Supportive parenting: Kids, college, and depression

I’ve spent most of my adult life working with kids and families. Through my mom blog, I get to read and have conversations with other parents who are invested in figuring out the whole “parenting” thing.

Pretty much every conversation I have with other parents can be summed up with one sentence: “Being a parent is hard work.” And moms and dads with younger kids, who are still struggling with diapers, tantrums, bedtimes or teen angst are generally shocked when I tell them that the hard stuff doesn’t end when the kids hit the college years and strike out on their own.

According to the National Institute of Mental Health, a study in 2011 concluded that 30% of college students reported themselves as feeling so depressed it was difficult to function. Six percent of college students reported seriously considering suicide.The college years are seriously stressful in many ways, Compounding that reality is the fact that there are several mental illnesses that manifest themselves at the ages kids tend to be while they’re away at college.

I can back one of those statistics up with personal experience. With three kids in college, we’ve had two who found themselves in need of treatment for depression and anxiety during their university years. The third has consulted with me several times regarding close friends at college who were struggling with depression and were resistant to seeking help.

I feel unbelievably lucky that all three of our children reached out to me when they recognized that they (or someone they cared about) were fighting the life-threatening illness of depression. Because, to be honest, universities are a really crappy place to fall victim to a serious illness. I don’t care how many reassurances they give you at parent orientation about the health center, the counseling services, and how well they’ll care for your kids. In my experience with four different universities that’s a crock. Not only is care from these services very carefully rationed, it’s not good quality. And, I’m sorry to say, two of the institutions I have experience with have world-class reputations for their medical schools.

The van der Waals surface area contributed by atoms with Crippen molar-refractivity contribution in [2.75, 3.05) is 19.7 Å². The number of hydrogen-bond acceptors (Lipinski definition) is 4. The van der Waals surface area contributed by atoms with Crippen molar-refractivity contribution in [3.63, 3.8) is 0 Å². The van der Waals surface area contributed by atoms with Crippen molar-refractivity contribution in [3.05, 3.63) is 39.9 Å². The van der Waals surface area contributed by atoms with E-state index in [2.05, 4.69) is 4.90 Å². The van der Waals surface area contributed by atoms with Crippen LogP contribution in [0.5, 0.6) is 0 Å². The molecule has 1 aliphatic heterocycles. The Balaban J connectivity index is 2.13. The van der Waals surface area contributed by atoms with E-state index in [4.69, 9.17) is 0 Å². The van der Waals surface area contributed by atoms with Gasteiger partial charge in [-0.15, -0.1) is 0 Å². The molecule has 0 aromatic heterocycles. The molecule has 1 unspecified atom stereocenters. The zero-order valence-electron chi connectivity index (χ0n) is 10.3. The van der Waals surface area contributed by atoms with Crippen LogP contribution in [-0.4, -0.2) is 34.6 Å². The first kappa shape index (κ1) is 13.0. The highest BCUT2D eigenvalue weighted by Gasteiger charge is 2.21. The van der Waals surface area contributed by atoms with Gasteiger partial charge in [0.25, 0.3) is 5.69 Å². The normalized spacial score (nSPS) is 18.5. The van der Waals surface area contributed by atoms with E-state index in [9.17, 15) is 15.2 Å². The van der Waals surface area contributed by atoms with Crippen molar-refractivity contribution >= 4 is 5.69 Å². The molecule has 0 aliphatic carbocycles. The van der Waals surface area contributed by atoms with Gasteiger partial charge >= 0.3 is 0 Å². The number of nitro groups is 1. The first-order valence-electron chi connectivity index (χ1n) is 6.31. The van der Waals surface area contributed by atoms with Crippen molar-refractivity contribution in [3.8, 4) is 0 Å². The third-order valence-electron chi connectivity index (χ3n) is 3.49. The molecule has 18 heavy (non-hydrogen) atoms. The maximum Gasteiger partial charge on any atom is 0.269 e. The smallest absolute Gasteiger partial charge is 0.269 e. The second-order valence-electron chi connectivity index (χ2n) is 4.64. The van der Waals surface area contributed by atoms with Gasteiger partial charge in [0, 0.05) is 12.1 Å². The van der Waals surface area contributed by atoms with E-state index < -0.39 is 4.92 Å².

I say all this not to scare those of you who have a child heading off to college in the near future. But I am a strong advocate for deliberately keeping in touch with your college student. Have a frank conversation well before move-in day about depression symptoms and increased risk over the college years. Once school starts, check in regularly – it doesn’t have to be intrusive, just sincere. Go out of your way once a week or so to send a short “thinking of you” text. “Good morning – you’re awesome!” “You’re going to rock that mid-term today!” “Thinking of you today. What’s new?”

And I don’t think it’s too much to touch base when they’re home for break. Ask some deliberate questions about stress level, what they’re doing for fun, how they’re managing their time, what kind of support systems they’re developing among other students.

They don’t need us any less just because they’ve hit that magic age of 18.

-Amy

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4 Responses

  1. This is so true! As a college student myself, I came from a very supportive family background, so going off to the university was a huge change in itself. I’ve also read that current college students are experiencing depression and anxiety at higher rates partially because recent parenting practices have called for a lot of structure and support from parents, which kids end up depending on more than we would like to admit, only to have that disappear with college.

  2. Thanks for this great article……and I agree about the quality (or lack thereof) of university health and counseling centers.

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